How to withdraw money in Thailand and more than 20’000 Thai Baht per transaction?

Use these banks1

Citibank: Maximum withdrawal limit 50’000 THB

Krungsri Bank: Maximum withdrawal limit 30’000 THB

Thai Military Bank: Maximum withdrawal limit 30’000 THB

CIMB Bank: Maximum withdrawal limit 30’000 THB

Bangkok Bank: Maximum withdrawal limit 25’000 THB

Money in Thailand – More helpful remarks

What about credit cards?

Do not use credit cards for money withdrawal in any country! Depending on the bank, that issues your credit card, you would have to pay a fee of 2 to 5% on your withdrawal amount. Let’s say, the fee would be 2% and you withdrew 20’000 Baht: That would sum up to 400 Baht, which is about 12 USD. And then you still have to pay the 200 Thai Baht ATM fee on top of this! So please don’t use a Mastercard or Visa credit card to withdraw money.

Don’t become a victim of this ATM Thai currency scam

The ATM will suggest to charge you in your home currency instead of Thai Baht. What happens is, that you will receive a very bad exchange rate. Don’t accept this option. The ATM will then either charge you in Thai Baht or return the card. If you are charged in Thai Baht, the screen will not show you the exchange rate. But don’t worry, it will be better than the one you just said no to. This is a globally applied scam! Read more about it and the same phenomenon with credit cards in hotels and shops here!


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428 responses to “Avoid the 200 Baht ATM fee during your Thailand travel trip”

  1. Cal

    I have lived in Thailand since 2008 so as I am constantly using ATMs and changing money I can tell you what the best options are.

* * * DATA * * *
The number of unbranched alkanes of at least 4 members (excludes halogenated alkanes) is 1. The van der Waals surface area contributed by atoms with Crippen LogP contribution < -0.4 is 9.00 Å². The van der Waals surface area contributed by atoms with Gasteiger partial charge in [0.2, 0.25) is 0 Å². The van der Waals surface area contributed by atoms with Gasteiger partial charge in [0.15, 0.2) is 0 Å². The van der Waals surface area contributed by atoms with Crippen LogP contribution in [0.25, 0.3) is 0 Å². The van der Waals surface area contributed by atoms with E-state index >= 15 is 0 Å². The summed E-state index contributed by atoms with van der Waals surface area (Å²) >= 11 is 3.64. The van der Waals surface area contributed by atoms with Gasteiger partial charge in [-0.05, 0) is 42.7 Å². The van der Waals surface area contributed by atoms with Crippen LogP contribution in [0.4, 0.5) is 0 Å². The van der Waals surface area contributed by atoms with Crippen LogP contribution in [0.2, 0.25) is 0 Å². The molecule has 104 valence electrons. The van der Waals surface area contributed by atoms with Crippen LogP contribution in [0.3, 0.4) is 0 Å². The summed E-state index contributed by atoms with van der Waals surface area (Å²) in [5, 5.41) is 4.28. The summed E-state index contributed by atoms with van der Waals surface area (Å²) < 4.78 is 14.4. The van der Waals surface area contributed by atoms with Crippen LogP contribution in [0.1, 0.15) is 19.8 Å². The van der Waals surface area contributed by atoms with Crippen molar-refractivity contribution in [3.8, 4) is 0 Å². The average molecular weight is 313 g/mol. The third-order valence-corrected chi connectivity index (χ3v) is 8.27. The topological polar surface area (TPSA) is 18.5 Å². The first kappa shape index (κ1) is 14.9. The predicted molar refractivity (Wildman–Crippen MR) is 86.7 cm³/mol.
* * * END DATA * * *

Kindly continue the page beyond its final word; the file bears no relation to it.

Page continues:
For ATMs – AEON still charges the lowest fee of 150. I have Charles Schwab Brokerage and Savings Accounts and get fully reimbursed for all ATM FEES The exchange rate used is the daily VISA rate here- so I can always know exactly how much I am getting. I have no made an international withdrawl from a non-AEON atm in over 10 years.
    For cash exchanges – the best rate is the green Super Rich shop HQ in Ratchaprasong and most of the time it is slightly better than the VISA ATM rate. When I need to exchange large amounts of US dollars I bring 100 dollar bills and exchange there.
    I also use my Capital One no foreign fees Mastercard and VISA credit card for purchases.

  2. Hieu

    I’m in Bangkok right now, October 2019. All the ATMs near me are charging 220THB to withdraw.

  3. Michael

    Watch out for the current appalling UK conversion rate. Most UK ATMs cards have a maximum of 500 UKP per withdrawal.. This used to be no problem in Thailand but at current rates is about 18,000 Baht.
    If you try and draw more it will reject the transaction.

    Also Thai ATMs have started to ask me if i want to use Link or Visa on my debit card. I suspect Link will gouge less but dont know for certain.

  4. Joe

    I know this is a very old post, but I figured I’d comment anyway: I just now withdrew 20,000 THB from a Bangkok Bank ATM, and was shocked to see that it had done its own conversion to USD. The receipt says I was “offered a choice of currencies,” but I definitely do not remember seeing such a choice presented. The exchange rate they used was awful (of course). Anyway, just wanted to say this is a great, informative post – even if I only found it after googling about this scammy practice! 🙂